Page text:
Rain gardens infiltrate water, remove pollution, provide wildlife habitat and delight the senses.
Rain gardens have many benefits including:
- Manage stormwater on site. Rain gardens reduce flooding and erosion associated with large amounts of stormwater entering streams during heavy rainfalls.
- Help recharge the aquifer. By capturing water and allowing it to percolate into the soil, rain gardens help replenish local aquifers.
- Filter out pollutants to reduce contamination of groundwater. Ongoing research suggests that rain gardens can be quite effective at filtering out some of the most common pollutants in stormwater, including chemicals, metals, fertilizers, and pesticides. Charged soil particles can attract and absorb metals and chemicals; microorganisms decompose pathogens and organic litter; and plants can filter out and utilize the nitrogen and phosphorous contained in fertilizer runoff.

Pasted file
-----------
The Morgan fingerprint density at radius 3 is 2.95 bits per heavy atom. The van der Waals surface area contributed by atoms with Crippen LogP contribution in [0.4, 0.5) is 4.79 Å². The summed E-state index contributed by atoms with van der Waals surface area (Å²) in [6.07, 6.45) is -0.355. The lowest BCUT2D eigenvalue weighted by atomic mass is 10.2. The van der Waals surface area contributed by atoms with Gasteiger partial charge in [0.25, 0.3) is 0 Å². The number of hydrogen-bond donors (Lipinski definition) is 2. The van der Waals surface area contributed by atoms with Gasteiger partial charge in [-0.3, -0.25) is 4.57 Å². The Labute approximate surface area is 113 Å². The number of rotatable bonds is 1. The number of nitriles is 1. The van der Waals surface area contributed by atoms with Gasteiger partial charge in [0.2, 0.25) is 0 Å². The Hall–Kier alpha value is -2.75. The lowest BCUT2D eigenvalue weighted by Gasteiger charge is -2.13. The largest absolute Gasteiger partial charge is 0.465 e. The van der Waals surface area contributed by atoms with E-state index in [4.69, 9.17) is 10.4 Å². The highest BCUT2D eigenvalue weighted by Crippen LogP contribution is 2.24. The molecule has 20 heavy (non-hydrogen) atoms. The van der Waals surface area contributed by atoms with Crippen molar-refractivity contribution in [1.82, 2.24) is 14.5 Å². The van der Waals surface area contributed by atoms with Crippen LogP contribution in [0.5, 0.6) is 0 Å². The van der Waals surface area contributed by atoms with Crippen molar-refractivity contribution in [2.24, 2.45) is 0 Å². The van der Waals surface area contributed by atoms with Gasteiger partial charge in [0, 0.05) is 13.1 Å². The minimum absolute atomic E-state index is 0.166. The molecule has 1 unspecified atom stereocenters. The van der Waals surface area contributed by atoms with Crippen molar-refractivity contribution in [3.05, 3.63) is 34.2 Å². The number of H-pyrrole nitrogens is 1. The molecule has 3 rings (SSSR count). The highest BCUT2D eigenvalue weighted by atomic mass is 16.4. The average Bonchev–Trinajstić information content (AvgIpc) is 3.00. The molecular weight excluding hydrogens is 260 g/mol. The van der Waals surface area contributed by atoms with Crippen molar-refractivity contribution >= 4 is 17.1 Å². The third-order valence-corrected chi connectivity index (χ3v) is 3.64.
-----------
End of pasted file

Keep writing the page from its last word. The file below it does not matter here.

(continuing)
- Delight the senses. The diversity of plant textures, colors and fragrances possible in rain garden plantings can enhance the appearance of a home landscape.
- Attract wildlife. Plantings that provide food, nectar and shelter for wildlife can help preserve biodiversity.
(2009) University of Delaware Cooperative Extension.